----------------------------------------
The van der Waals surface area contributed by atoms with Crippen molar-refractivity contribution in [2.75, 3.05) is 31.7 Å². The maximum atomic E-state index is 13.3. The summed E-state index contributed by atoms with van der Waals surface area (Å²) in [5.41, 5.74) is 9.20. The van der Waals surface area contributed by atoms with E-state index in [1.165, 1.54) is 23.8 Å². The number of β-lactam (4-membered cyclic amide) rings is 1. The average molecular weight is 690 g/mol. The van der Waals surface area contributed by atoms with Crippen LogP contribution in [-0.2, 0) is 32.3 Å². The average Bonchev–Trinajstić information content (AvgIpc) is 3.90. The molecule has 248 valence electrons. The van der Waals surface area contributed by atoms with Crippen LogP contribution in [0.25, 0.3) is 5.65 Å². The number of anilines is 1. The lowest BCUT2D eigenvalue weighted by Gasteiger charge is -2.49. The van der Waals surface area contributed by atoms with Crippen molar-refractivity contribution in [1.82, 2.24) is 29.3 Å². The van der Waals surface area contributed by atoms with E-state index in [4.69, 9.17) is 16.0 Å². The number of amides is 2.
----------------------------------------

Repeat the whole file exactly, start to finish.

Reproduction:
The van der Waals surface area contributed by atoms with Crippen molar-refractivity contribution in [2.75, 3.05) is 31.7 Å². The maximum atomic E-state index is 13.3. The summed E-state index contributed by atoms with van der Waals surface area (Å²) in [5.41, 5.74) is 9.20. The van der Waals surface area contributed by atoms with E-state index in [1.165, 1.54) is 23.8 Å². The number of β-lactam (4-membered cyclic amide) rings is 1. The average molecular weight is 690 g/mol. The van der Waals surface area contributed by atoms with Crippen LogP contribution in [-0.2, 0) is 32.3 Å². The average Bonchev–Trinajstić information content (AvgIpc) is 3.90. The molecule has 248 valence electrons. The van der Waals surface area contributed by atoms with Crippen LogP contribution in [0.25, 0.3) is 5.65 Å². The number of anilines is 1. The lowest BCUT2D eigenvalue weighted by Gasteiger charge is -2.49. The van der Waals surface area contributed by atoms with Crippen molar-refractivity contribution in [1.82, 2.24) is 29.3 Å². The van der Waals surface area contributed by atoms with E-state index in [4.69, 9.17) is 16.0 Å². The number of amides is 2.